Six week later, HSBC’s senior press officer sent this reply:
To: Tanya de Grunwald, Graduate Fog
From: HSBC Press Office
Date: Wed, 15 Jan 2020
Thanks for the email and the conversation before Christmas. We don’t comment on specific suppliers but a spokesperson quote regarding our expectations of suppliers is below:
“HSBC expects our suppliers to operate responsibly, in line with our values and in line with our Supplier Code of Conduct. As part of our ongoing supplier management, we review suppliers’ practices against this code on a regular basis.”
Our Supplier code of conduct can be found here: https://www.hsbc.com/our-approach/risk-and-responsibility/working-with-suppliers
…which was rather underwhelming. The email was unsigned, and left several questions unanswered. So, de Grunwald wrote back immediately:
To: HSBC Press Office
From: Tanya de Grunwald, Graduate Fog
Date: Wednesday 15 January 2020
Thank you, this is very helpful and I am pleased to hear that suppliers’ practices are inspected against your code on a regular basis.
In your suppliers code of conduct, I note the following:
1. Suppliers must prohibit the use of all types of slavery and forced and bonded labour and give workers, whether local or migrant, the right and the ability to leave employment when they choose
Please can you clarify whether HSBC has a more detailed definition of what you mean by ‘bonded labour’ and whether the sort of practice I have outlined – the threat of ‘exit fees’ of thousands of pounds being payable by graduates – would satisfy that definition? And does HSBC feel that graduates working under those circumstances would ‘have the right and the ability to leave employment when they choose’?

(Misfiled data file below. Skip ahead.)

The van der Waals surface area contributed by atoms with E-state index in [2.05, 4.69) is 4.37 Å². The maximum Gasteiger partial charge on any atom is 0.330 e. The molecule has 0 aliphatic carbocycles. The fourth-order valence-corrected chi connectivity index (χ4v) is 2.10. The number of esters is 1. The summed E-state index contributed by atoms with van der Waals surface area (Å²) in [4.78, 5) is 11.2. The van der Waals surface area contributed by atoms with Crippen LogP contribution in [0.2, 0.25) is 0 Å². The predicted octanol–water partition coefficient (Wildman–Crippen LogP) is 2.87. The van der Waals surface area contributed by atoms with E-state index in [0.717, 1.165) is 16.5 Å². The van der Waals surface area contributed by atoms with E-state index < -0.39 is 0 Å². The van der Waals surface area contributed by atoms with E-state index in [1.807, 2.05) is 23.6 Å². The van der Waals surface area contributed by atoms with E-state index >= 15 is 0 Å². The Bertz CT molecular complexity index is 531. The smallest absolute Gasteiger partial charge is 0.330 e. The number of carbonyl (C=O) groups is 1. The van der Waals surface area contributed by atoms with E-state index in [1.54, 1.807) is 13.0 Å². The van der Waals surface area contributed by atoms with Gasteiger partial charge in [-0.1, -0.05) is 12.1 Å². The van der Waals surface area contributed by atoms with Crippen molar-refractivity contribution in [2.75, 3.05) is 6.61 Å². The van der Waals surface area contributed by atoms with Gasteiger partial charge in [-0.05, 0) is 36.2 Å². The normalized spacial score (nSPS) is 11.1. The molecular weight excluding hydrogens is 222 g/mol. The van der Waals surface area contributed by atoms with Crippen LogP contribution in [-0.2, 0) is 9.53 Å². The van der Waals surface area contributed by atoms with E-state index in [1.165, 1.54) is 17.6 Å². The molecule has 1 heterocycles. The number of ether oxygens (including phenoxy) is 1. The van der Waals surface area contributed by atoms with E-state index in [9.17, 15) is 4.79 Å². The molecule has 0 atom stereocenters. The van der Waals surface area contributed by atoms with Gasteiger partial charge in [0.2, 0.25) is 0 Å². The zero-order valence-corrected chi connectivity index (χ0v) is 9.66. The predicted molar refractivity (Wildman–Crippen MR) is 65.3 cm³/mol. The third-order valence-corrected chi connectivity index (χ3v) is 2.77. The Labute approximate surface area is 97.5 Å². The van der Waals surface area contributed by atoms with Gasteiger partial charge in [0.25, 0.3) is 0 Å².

I understand that any answer you provide to these questions would not be specific to FDM or any other supplier, but merely a general statement of HSBC’s position on the labour practices of its suppliers in general.
With many thanks again,
No reply was ever received. Then, in March 2021, de Grunwald had another opportunity to raise the issue with HSBC, following a discussion with the bank’s head of graduate recruitment about whether HSBC would like to join the Good + Fair Employers Club (Spoiler: they didn’t!). In part of her email — de Grunwald wrote:
From: Graduate Fog
Date: 22 March
Subject: Heads up: Possible bad press for HSBC?
Emailing you last week has reminded me that if you were to join the G+F Employers Club I was planning to have a conversation with you about HSBC’s use of a supplier called FDM, which I believe use exploitative practices, and this risks HSBC’s reputation as a good employer of young people.
See below correspondence between me and your colleague XXX in the HSBC press department, from late 2019 / early 2020.
You’ll see that FDM use an ‘exit fees’ model, whereby the graduates they take on, train up and send out to clients like HSBC (charged to you at a hefty day rate) are told they will have to pay up to £16,000 if they leave the scheme in less than 2 years, payable within 30 days (!!). FDM claim this is to repay their investment in training these grads, but this seems to be a vast sum for what amounts to what we understand to be pretty poor quality training.